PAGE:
Our study site was Creag Meagaidh National Nature Reserve, which occupies 3 940 ha within the central Scottish Highlands (56°57′N, 4°35′W). Mean annual precipitation is approximately 1 250 mm and the major soil type is humic podzols. Vegetation cover is primarily moorland dominated by heather (Calluna vulgaris) and purple moor grass (Molinia caerulea), with upland woodland occurring in small isolated patches and consisting of primarily downy birch (B. pubescens), and to a lesser degree silver birch (B. pendula), rowan (Sorbus aucuparia), and willow (Salix spp.). Red deer have been killed since 1986 in order to encourage woodland and scrub regeneration, reducing deer population densities from approximately 17.5 deer km−2 in 1986 to 1.7 deer km−2 by 2008, based on late winter population counts (Putman et al. 2005). Sheep (Ovis aries), roe deer (Capreolus capreolus), and sika deer (Cervus nippon) also occur in the region, but in very low numbers.
Developing a model of birch invasion in the Scottish Highlands
Our approach for predicting birch population dynamics is entirely based on fitting mathematical functions at the levels of size-classes and individuals to field data collected at Craeg Mageidh (e.g., Pacala et al. 1996; Staver et al. 2009). The simulation model starts with a map of adult tree locations and makes spatially explicit predictions of how birch woodland spreads over time (Fig. 1). At each time step, the model uses the current distribution of adult trees (>3 m tall) to predict the number of seedlings recruited within every square meter of the landscape. Growth and survival of seedlings of different heights are then predicted by a series of probabilities that determine the proportion of seedlings surviving between years and moving from a small (0–2 m) to large (2–3 m) height class. These transition probabilities are ultimately influenced by deer browsing. Once seedlings grow beyond 3 m tall, they are classified as seed-bearing adults. Finally, the model grows and kills the adults. This routine is followed from the first to last year of the simulation (Fig. 1; see User Manual in Appendix S1 for description targeted for nonspecialists and conservation practitioners).
Figure 1. Outline of simulation model. Data used to parameterize each submodel denoted by hashed boxes. Inputs are fed to the model, which loops across the individual submodels for 1 to t years, after which the coordinates and heights of all trees in the landscape are output. We imposed two additional rules upon the model: (A) adult trees were also removed from the simulation when their crowns were 90% overtopped by neighbors; and (B) newly established juvenile trees could not progress to the taller height tier the following year.
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The simulation model was characterized by three “submodels”: juvenile recruitment, juvenile growth and mortality, and adult growth and mortality. Full details for data collection and parameter estimation are given in supporting information, so we summarize them here. First, we measured juvenile recruitment by surveying birch seedlings (<2 m height) and adult trees (≥3 m height) in six plots ranging from 0.6–4.0 ha. We recorded the height and location of each adult within a 300-m radius of the plots, and within 160–427 quadrats per plot (0.5 × 0.5 m in size), we counted the number of seedlings and visually estimated the ground cover of Agrostis-Festuca grassland, bog myrtle (Myrica gale), bracken fern (Pteridium aquilinum), heath (Erica spp.), heather, moss, purple moor grass, and Vaccinium spp. We assumed that seed dispersal from adults reached a peak within several meters and then declined exponentially. This was best described by a log-normal function and we fitted this function to our observations using maximum-likelihood methods (Greene et al. 2004). Model selection techniques showed that the log-normal model was more strongly supported than other functions, including those that allowed dispersal to be directionally dependent (Science Manual, Appendix S2). Our data also enabled us to estimate the potential number of recruits produced by each adult (STR) and favorability of ground cover for seedling establishment. We did so by simultaneously predicting the shape of the dispersal function, favorability of different ground cover, and value of STR that maximized the fit between predicted and observed seedling counts, given the observed spatial locations of adult trees. The different substrates also implicitly allow us to consider how establishment varies with different levels of understorey light and litterfall (e.g., C. vulgaris vs. Vaccinium myrtillus, Hester et al. 1991).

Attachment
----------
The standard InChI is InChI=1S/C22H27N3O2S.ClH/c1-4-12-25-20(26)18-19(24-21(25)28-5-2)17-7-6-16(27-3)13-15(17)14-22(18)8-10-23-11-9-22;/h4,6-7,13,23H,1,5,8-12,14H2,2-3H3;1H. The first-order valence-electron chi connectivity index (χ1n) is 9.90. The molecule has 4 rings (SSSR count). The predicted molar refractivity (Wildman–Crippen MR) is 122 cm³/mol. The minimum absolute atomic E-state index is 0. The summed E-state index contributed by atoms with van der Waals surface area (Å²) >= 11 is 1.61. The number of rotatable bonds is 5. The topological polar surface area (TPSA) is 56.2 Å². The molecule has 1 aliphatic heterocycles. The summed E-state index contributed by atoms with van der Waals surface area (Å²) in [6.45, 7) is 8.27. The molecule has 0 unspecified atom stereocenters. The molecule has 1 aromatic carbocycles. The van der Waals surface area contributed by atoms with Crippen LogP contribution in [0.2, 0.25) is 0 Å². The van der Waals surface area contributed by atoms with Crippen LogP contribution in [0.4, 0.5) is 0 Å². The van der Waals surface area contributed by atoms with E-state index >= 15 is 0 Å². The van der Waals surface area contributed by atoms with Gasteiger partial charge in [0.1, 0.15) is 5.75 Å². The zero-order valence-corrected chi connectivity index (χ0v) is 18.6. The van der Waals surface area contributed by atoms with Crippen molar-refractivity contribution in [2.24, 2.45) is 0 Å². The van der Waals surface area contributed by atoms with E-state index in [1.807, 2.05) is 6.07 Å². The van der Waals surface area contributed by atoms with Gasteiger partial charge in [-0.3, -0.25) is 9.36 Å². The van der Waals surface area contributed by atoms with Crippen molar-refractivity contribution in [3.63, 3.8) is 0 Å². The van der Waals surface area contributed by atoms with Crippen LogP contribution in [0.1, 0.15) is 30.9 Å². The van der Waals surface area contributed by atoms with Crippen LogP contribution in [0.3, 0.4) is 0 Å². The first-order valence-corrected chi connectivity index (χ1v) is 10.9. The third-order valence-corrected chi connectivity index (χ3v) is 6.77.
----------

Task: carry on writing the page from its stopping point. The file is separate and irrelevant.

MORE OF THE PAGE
Second, we estimated juvenile growth and mortality using an 8 year dataset monitoring birch trees along six 1-km long transects spanning a gradient of 0–100% of trees being browsed. At 100 m intervals along each transect, a 100 × 2-m plot was located in which all trees emerging from unique seedlings were counted in 0–2, 2–3, and >3 m size-classes. The number of leader stems visibly damaged by mammalian herbivores was also recorded. We then estimated transition probabilities among the three height classes, and how these were affected by observed levels of browse damage, within a hierarchical Bayesian framework using Markov chain Monte Carlo sampling. This approach also allowed us to estimate the degree of interannual and spatial variation in growth and mortality. Matrix models such as ours have been successfully used to predict the effects of herbivores on woodland regeneration over medium-term timescales (e.g., 200 years, Staver et al. 2009), despite being criticized as inferior to approaches that incorporate individual-level variation, for example, integral projection models (IPMs, Ramula et al. 2009). We chose not to apply IPMs to our data as it would have required tenuously assuming how individual variation might be expressed among juvenile trees, and would have produced similar results to matrix models given that our dataset was suitably large (Ramula et al. 2009), and that growth in taller height tiers was neither size dependent nor autocorrelated (Pfister and Stevens 2003).